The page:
HR Technology
A Brave New World
1st & 2nd July

Flying in the face of disaster

Promoted by Flying in the face of disaster

Remember Chesley Sullenberger?

He was the pilot who safely landed a passenger plane on the Hudson River, saving the lives of all 155 people on board. And as Professor Frank Bond told delegates at the Future Work Centre’s launch event, No More Blind Faith – Just the Facts, he did it by making good use of all the available evidence. In other words, he took an evidence-based approach.

In his 42-year career, Sullenberger had researched catastrophic risk management, written accident reports, completed formal and informal training and, of course, flown a lot of planes. So when US Airways Flight 1539 struck a flock of geese, damaging the engines, he was able to call upon a wealth of scientific, professional and experiential evidence as well as his and his organisation’s values to help him make a decision.

Reflecting on the experience later, Sullenberger used a banking analogy to describe how he built up this evidence. ‘One way of looking at this might be that for 42 years, I’ve been making small, regular deposits in this bank of experience, education and training,’ he said. ‘And on January 15, the balance was sufficient so that I could make a very large withdrawal.’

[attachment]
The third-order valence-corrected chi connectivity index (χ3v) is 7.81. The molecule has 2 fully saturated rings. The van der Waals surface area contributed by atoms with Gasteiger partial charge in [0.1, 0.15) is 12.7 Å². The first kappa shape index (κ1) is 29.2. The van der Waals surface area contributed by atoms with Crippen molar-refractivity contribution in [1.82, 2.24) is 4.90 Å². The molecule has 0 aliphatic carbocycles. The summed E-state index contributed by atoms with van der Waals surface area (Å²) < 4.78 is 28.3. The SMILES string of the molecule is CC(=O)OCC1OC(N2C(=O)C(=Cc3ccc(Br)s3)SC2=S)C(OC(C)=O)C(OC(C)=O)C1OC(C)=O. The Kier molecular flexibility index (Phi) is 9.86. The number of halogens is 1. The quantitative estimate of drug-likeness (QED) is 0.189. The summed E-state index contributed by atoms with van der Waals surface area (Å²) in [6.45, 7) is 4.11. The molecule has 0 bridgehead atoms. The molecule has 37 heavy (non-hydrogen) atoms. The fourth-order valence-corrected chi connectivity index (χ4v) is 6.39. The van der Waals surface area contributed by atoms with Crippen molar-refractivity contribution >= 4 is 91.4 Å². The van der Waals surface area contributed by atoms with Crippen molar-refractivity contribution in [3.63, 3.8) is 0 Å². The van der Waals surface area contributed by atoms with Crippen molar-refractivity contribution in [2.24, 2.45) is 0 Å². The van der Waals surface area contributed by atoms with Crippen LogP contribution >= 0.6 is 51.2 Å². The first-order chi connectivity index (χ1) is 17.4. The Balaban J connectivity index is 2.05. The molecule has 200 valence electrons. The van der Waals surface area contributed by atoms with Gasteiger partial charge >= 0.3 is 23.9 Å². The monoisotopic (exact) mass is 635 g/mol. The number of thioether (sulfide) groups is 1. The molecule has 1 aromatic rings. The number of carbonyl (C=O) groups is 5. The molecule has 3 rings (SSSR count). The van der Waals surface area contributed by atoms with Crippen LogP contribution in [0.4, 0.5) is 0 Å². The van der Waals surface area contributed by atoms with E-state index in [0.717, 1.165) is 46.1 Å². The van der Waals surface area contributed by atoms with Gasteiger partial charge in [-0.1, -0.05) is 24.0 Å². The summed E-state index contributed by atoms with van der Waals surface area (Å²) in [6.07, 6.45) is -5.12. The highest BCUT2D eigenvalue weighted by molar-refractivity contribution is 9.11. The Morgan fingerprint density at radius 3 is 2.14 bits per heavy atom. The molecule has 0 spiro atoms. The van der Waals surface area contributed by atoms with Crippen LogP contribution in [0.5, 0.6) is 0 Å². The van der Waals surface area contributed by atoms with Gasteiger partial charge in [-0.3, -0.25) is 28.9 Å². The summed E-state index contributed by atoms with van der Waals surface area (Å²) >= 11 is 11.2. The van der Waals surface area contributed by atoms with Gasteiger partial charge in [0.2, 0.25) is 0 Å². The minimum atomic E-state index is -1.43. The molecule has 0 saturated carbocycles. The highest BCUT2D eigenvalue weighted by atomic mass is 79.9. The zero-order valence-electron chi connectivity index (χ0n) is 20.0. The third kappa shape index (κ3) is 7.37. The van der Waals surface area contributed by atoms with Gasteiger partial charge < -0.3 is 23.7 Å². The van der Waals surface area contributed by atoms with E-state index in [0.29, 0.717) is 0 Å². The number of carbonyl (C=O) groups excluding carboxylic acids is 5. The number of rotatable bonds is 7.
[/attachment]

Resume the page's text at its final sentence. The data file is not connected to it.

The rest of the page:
Not all evidence is created equal

That was just one of the stories to emerge at the event, which aimed to help delegates use evidence to make better decisions about people and work – a core part of the Future Work Centre’s mission of making work better for everyone.

Over the course of a sunny July morning, an academic and a practitioner shared their perspectives on why evidence matters and how to use it, including how to overcome barriers.

The experts – Professor Frank Bond, director of the Institute of Management Studies at Goldsmiths, University of London, and Wayne Mullen, senior director of global leadership and capability at an online gaming company – then joined the Future Work Centre’s insight director Dr Richard MacKinnon for a lively and interesting panel discussion.

Delegates left the event armed with lots of insights and advice, including:

  • Not all evidence is created equal: there often isn’t enough of it, it isn’t diverse or clear enough and we don’t judge it critically for its quality or relevance, or use it in a systematic way.
  • Assessing the evidence in front of us means adopting a mindset of ‘enlightened scepticism’: who’s done this research, and with which population? How’s it going to relate to me, in my context?
  • There’s no one-size-fits-all approach or universal truth: evidence applicable in one organisation may be less useful in another.
  • Gathering and assessing scientific evidence is just one part of the process – there’s also room for using your professional judgement.           
  • Taking an evidence-based approach can sometimes be challenging, time-consuming and hard to sell to your stakeholders. But it’s far more likely to give you the outcome you want.

To find out more, you can download a write-up of the panel discussion at

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